Holy Mother the Church, like a good Mother, wants us to realize that nothing, nothing in this life is more important than our faith in Jesus Christ. And nothing is more important than living our life in faithfulness to Him, and friendship with Him as a preparation to meet Him face to face. Now is the time of mercy, but soon will come the time of Judgment. Jesus comes to us now in the Sacraments as Divine Mercy, but at the end of our life He will come as Divine Judge.

To emphasize the importance of our faith in Jesus and His One, Holy, Catholic and Apostolic Church, this same Holy Church—who is our Mother, this same Church in our first reading, gives us the incredible, moving and true story of another mother who realized the importance of faith. She was willing to see all seven of her sons killed before her eyes rather than see them deny their faith. She like a good mother loved her sons enough to know that their eternal salvation was more important than life in this world or anything this world as to offer. Holy Mother the Church knows this as well.

The modern popes have reminded us that martyrdom, dying in witness for our Catholic Faith in fidelity to Jesus and His Catholic Church is always a distinct possibility for the true believer in any age and in every age. Our pope Emeritus, Benedict XVI said once that, “The possibility (to be martyr) does not seem to be immediate (to us), however, how we should be prepared to die for Christ.”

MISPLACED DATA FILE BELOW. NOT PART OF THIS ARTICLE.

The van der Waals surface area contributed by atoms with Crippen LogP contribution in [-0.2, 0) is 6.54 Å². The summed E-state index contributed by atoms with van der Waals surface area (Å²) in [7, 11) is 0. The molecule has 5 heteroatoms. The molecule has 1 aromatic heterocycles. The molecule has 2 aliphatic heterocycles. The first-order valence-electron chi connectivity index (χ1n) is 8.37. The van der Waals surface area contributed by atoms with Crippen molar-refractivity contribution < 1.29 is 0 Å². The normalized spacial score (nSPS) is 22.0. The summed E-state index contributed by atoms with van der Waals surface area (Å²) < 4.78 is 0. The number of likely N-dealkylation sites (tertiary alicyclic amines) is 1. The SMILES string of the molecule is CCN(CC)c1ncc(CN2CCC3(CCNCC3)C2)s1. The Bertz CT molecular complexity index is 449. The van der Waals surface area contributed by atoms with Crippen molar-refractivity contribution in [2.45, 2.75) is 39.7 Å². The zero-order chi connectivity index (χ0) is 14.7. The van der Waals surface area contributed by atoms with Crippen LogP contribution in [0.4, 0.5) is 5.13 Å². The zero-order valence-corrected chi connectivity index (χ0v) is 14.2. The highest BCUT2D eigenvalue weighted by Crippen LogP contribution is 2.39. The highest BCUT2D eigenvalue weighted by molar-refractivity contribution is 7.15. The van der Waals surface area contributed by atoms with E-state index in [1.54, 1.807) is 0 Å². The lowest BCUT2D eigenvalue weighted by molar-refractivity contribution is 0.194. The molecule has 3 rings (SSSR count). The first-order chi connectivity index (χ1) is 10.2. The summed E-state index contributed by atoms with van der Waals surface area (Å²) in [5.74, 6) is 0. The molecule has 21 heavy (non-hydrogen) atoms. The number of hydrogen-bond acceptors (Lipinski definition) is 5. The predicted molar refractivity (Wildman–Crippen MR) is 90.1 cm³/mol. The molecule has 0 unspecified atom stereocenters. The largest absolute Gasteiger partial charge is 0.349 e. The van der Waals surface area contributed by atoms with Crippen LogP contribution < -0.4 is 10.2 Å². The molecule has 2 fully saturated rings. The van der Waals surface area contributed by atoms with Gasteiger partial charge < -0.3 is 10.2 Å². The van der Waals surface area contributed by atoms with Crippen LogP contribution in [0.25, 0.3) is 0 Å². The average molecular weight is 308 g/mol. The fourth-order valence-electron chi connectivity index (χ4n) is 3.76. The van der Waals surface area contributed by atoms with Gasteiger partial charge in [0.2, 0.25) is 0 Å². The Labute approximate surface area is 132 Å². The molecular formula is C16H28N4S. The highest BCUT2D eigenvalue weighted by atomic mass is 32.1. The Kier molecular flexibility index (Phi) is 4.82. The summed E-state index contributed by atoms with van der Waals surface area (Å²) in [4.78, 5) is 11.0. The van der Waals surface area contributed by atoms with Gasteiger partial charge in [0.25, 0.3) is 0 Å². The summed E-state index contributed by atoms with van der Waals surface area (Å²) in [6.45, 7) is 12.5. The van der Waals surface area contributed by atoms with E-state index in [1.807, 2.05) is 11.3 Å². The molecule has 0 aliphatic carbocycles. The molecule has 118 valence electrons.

Sometimes we dismiss this idea for our times, perhaps because it has been so easy for us to practice our faith in the past. How many of us here have had to risk our life or imprisonment in order to make it to Sunday Mass, for example? How many of us have lost all of our possessions for being Catholic? How many of us have seen a member of our family or a brother or sister in Christ killed before our eyes.

The fact is, however, more Catholics today are suffering and dying for their faith than ever before in history, just look at the Middle East…thousand dying for their Catholic Faith. Mothers and fathers seeing even their young children-babies, die for the faith, just like the mother in our first reading. Our age, which will definitely go down in history as the “Age of Martyrs.”

In speaking about the distinct possibility of Martyrdom we Catholics face, Benedict emphasized that it is the way we live our faith each day that is most important.

It is the way we live our faith each day that is most important. This is the point that Jesus is trying to teach us in our Gospel today. Jesus corrects the Scribes and Pharisees because they failed to see how important is the way that one lives one life here and now with regards to how and where one spends eternity. The question regarding marriage in the afterlife was asked to Jesus; “Who of the seven husbands would the one woman belong to?” Jesus tells them that they missed the main point. And the main point is: the way we live today in our life of faith will be the way we will live life forever. In other words, how we live today and every day will determine how we will live in the next.